Todd Helton, who was dropped to the sixth spot in the batting order on Sunday, was fitted with contact lenses on Monday, according to Jim Armstrong of the Denver Post.
The 36-year-old first baseman entered play on Monday with a .250 batting average to go along with just
one home run and 10 RBI. Helton told Armstrong that he had 20/15 vision in the past, but indicated that his vision might be a factor in his recent slump.
“Could be. I wasn’t seeing the ball. It was
either my eyes or my head. I didn’t know if there was anything wrong.
It was just one of those things were I wanted to make sure.”
Helton is currently third among active players (min. 3000 plate appearances)
with a .326 batting average. Only Albert Pujols tops his .426 career on-base percentage.
The Yankees fell behind early to the Orioles on Sunday afternoon, a day after dropping both ends of Saturday’s doubleheader. Their game, as did every other game on Sunday with the exception of the Braves-Cardinals doubleheader, started at 3:05 or 3:10 EDT, a change Major League Baseball recently made to create fairness on the final day of the season.
Girardi is not a fan. Per the Associated Press:
It was cloudy at Camden Yards at 3:05 p.m., but late-afternoon games often make it difficult for batters to see pitches.
Girardi said, “Here’s the thing that bothers me: If it’s a sunny day you’re playing in shadows.”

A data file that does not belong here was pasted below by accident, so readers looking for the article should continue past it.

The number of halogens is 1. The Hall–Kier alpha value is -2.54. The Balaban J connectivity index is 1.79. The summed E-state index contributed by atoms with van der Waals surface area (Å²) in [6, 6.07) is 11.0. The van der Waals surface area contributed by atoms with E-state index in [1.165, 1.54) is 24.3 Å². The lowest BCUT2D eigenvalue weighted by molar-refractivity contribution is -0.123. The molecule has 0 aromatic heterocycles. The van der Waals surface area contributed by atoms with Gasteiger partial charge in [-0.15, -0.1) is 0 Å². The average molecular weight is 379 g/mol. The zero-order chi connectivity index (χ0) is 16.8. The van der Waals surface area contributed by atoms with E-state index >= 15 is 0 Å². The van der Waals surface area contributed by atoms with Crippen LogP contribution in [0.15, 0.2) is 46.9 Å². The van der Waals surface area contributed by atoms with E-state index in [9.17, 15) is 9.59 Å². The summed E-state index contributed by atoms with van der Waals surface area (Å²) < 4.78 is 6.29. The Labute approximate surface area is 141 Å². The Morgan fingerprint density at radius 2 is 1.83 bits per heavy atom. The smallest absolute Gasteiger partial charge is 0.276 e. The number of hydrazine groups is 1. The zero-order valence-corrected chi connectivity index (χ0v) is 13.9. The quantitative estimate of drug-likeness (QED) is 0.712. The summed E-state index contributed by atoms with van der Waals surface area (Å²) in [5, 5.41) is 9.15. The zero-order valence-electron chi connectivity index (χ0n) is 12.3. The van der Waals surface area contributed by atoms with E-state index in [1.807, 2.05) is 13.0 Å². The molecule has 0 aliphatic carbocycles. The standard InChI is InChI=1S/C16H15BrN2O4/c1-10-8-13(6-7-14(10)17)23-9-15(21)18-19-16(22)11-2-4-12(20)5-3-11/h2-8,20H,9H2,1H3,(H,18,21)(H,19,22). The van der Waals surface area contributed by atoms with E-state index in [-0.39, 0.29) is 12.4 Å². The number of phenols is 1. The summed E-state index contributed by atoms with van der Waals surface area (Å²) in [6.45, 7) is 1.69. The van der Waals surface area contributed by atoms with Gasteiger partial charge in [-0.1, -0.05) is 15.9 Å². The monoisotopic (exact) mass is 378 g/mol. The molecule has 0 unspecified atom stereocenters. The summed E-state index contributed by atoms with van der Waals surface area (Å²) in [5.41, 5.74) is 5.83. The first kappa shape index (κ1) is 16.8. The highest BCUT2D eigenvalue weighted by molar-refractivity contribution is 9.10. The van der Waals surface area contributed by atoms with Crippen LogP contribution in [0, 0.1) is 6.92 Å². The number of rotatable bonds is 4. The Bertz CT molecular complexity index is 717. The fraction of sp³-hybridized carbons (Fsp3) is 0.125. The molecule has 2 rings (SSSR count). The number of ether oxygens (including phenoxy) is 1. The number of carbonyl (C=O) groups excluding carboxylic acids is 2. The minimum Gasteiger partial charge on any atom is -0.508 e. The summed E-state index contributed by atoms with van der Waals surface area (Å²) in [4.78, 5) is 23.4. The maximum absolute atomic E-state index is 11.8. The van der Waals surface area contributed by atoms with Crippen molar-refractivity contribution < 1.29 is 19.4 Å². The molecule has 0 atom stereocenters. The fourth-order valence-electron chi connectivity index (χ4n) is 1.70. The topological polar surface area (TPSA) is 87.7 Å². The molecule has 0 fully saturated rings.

He added, “If it’s the most important game of the year to get in, I don’t think that’s right.”
Understanding the idea is for every team to play at the same time, Girardi said, “Then play all night games.”
One wonders if MLB had scheduled Sunday’s slate of games for the night, if Girardi would have instead complained about batters losing fly balls in the stadium lights. Furthermore, both teams have to play in the same conditions.
Marlins outfielder Ichiro Suzuki was given an opportunity to play a new position in Sunday’s series finale against the Phillies. After the Phillies rallied to take a 6-2 lead in the seventh, the Marlins let Suzuki take the hill in the eighth. And, in news that surprises no one, he was impressive.
Though Suzuki gave up a run on two hits, he flashed a fastball that hit the mid-80’s and a breaking ball with some bite.
Suzuki, who turns 42 years old later this month, is 65 hits of 3,000 in his major league career. The Marlins are interested in bringing him back in 2016.